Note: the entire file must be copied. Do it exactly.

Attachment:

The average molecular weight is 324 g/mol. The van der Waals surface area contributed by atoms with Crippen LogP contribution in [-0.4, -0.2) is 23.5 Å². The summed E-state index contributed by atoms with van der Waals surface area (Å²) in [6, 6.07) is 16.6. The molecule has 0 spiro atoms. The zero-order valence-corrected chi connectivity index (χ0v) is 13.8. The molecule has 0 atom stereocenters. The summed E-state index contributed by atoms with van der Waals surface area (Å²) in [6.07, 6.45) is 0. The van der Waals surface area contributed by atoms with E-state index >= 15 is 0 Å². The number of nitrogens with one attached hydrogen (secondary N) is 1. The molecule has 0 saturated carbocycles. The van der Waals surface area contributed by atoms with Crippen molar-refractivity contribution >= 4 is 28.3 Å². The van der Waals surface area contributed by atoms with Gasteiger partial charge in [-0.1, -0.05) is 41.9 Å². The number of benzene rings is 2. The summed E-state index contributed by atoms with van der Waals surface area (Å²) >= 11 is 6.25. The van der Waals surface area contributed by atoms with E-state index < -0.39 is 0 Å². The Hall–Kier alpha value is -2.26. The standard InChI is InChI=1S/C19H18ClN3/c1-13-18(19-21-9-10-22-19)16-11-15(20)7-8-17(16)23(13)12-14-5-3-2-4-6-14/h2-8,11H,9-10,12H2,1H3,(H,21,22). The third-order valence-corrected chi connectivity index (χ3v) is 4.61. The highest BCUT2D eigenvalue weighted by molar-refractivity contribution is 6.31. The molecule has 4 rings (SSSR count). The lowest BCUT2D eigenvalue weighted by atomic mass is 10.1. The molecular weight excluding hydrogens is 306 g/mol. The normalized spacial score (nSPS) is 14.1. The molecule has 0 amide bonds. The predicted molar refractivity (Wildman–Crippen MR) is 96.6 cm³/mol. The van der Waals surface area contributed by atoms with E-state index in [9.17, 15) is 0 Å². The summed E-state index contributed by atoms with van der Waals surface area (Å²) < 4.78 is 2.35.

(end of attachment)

The average molecular weight is 324 g/mol. The van der Waals surface area contributed by atoms with Crippen LogP contribution in [-0.4, -0.2) is 23.5 Å². The summed E-state index contributed by atoms with van der Waals surface area (Å²) in [6, 6.07) is 16.6. The molecule has 0 spiro atoms. The zero-order valence-corrected chi connectivity index (χ0v) is 13.8. The molecule has 0 atom stereocenters. The summed E-state index contributed by atoms with van der Waals surface area (Å²) in [6.07, 6.45) is 0. The van der Waals surface area contributed by atoms with E-state index >= 15 is 0 Å². The number of nitrogens with one attached hydrogen (secondary N) is 1. The molecule has 0 saturated carbocycles. The van der Waals surface area contributed by atoms with Crippen molar-refractivity contribution >= 4 is 28.3 Å². The van der Waals surface area contributed by atoms with Gasteiger partial charge in [-0.1, -0.05) is 41.9 Å². The number of benzene rings is 2. The summed E-state index contributed by atoms with van der Waals surface area (Å²) >= 11 is 6.25. The van der Waals surface area contributed by atoms with E-state index < -0.39 is 0 Å². The Hall–Kier alpha value is -2.26. The standard InChI is InChI=1S/C19H18ClN3/c1-13-18(19-21-9-10-22-19)16-11-15(20)7-8-17(16)23(13)12-14-5-3-2-4-6-14/h2-8,11H,9-10,12H2,1H3,(H,21,22). The third-order valence-corrected chi connectivity index (χ3v) is 4.61. The highest BCUT2D eigenvalue weighted by molar-refractivity contribution is 6.31. The molecule has 4 rings (SSSR count). The lowest BCUT2D eigenvalue weighted by atomic mass is 10.1. The molecular weight excluding hydrogens is 306 g/mol. The normalized spacial score (nSPS) is 14.1. The molecule has 0 amide bonds. The predicted molar refractivity (Wildman–Crippen MR) is 96.6 cm³/mol. The van der Waals surface area contributed by atoms with E-state index in [9.17, 15) is 0 Å². The summed E-state index contributed by atoms with van der Waals surface area (Å²) < 4.78 is 2.35.